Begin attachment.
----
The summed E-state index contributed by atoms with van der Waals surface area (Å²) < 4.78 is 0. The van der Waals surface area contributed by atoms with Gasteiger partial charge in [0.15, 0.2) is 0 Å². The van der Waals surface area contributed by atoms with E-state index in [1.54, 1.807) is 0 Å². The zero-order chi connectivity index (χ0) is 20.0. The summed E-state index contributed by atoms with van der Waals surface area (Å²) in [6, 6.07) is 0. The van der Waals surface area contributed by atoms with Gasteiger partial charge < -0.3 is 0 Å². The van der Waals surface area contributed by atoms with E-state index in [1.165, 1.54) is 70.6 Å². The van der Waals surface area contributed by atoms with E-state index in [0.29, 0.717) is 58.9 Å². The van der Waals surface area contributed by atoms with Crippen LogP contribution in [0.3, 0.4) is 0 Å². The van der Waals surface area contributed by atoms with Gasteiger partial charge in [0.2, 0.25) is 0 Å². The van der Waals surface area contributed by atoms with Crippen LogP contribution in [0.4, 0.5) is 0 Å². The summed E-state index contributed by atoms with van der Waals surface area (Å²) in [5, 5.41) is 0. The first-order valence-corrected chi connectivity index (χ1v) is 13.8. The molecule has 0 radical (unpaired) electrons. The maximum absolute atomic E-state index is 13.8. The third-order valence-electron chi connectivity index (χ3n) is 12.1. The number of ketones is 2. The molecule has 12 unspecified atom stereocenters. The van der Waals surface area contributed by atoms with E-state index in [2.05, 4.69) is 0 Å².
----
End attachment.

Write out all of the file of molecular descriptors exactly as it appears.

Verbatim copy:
The summed E-state index contributed by atoms with van der Waals surface area (Å²) < 4.78 is 0. The van der Waals surface area contributed by atoms with Gasteiger partial charge in [0.15, 0.2) is 0 Å². The van der Waals surface area contributed by atoms with E-state index in [1.54, 1.807) is 0 Å². The zero-order chi connectivity index (χ0) is 20.0. The summed E-state index contributed by atoms with van der Waals surface area (Å²) in [6, 6.07) is 0. The van der Waals surface area contributed by atoms with Gasteiger partial charge < -0.3 is 0 Å². The van der Waals surface area contributed by atoms with E-state index in [1.165, 1.54) is 70.6 Å². The van der Waals surface area contributed by atoms with E-state index in [0.29, 0.717) is 58.9 Å². The van der Waals surface area contributed by atoms with Crippen LogP contribution in [0.3, 0.4) is 0 Å². The van der Waals surface area contributed by atoms with Gasteiger partial charge in [0.2, 0.25) is 0 Å². The van der Waals surface area contributed by atoms with Crippen LogP contribution in [0.4, 0.5) is 0 Å². The summed E-state index contributed by atoms with van der Waals surface area (Å²) in [5, 5.41) is 0. The first-order valence-corrected chi connectivity index (χ1v) is 13.8. The molecule has 0 radical (unpaired) electrons. The maximum absolute atomic E-state index is 13.8. The third-order valence-electron chi connectivity index (χ3n) is 12.1. The number of ketones is 2. The molecule has 12 unspecified atom stereocenters. The van der Waals surface area contributed by atoms with E-state index in [2.05, 4.69) is 0 Å².